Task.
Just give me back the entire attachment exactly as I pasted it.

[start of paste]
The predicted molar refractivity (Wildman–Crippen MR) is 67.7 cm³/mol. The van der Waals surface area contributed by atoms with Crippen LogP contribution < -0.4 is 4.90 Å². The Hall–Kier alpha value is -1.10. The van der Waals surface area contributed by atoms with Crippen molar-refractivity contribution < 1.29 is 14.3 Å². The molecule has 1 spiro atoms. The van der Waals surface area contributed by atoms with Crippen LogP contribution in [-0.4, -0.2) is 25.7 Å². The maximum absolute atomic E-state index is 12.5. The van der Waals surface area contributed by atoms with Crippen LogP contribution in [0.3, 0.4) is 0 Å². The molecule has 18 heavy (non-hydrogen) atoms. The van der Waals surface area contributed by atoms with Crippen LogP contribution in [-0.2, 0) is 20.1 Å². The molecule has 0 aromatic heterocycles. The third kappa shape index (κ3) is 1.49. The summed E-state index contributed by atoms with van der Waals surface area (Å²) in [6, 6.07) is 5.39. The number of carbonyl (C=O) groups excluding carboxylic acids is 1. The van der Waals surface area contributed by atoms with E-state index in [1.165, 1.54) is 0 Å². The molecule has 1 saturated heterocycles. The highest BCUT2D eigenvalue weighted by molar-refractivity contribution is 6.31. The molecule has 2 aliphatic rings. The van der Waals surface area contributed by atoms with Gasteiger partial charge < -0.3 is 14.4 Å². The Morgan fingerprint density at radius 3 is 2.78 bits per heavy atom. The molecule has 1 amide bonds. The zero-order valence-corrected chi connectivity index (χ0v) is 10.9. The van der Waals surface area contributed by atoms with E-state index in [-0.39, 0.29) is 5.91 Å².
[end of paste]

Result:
The predicted molar refractivity (Wildman–Crippen MR) is 67.7 cm³/mol. The van der Waals surface area contributed by atoms with Crippen LogP contribution < -0.4 is 4.90 Å². The Hall–Kier alpha value is -1.10. The van der Waals surface area contributed by atoms with Crippen molar-refractivity contribution < 1.29 is 14.3 Å². The molecule has 1 spiro atoms. The van der Waals surface area contributed by atoms with Crippen LogP contribution in [-0.4, -0.2) is 25.7 Å². The maximum absolute atomic E-state index is 12.5. The van der Waals surface area contributed by atoms with Crippen LogP contribution in [0.3, 0.4) is 0 Å². The molecule has 18 heavy (non-hydrogen) atoms. The van der Waals surface area contributed by atoms with Crippen LogP contribution in [-0.2, 0) is 20.1 Å². The molecule has 0 aromatic heterocycles. The third kappa shape index (κ3) is 1.49. The summed E-state index contributed by atoms with van der Waals surface area (Å²) in [6, 6.07) is 5.39. The number of carbonyl (C=O) groups excluding carboxylic acids is 1. The van der Waals surface area contributed by atoms with E-state index in [1.165, 1.54) is 0 Å². The molecule has 1 saturated heterocycles. The highest BCUT2D eigenvalue weighted by molar-refractivity contribution is 6.31. The molecule has 2 aliphatic rings. The van der Waals surface area contributed by atoms with Gasteiger partial charge < -0.3 is 14.4 Å². The Morgan fingerprint density at radius 3 is 2.78 bits per heavy atom. The molecule has 1 amide bonds. The zero-order valence-corrected chi connectivity index (χ0v) is 10.9. The van der Waals surface area contributed by atoms with E-state index in [-0.39, 0.29) is 5.91 Å².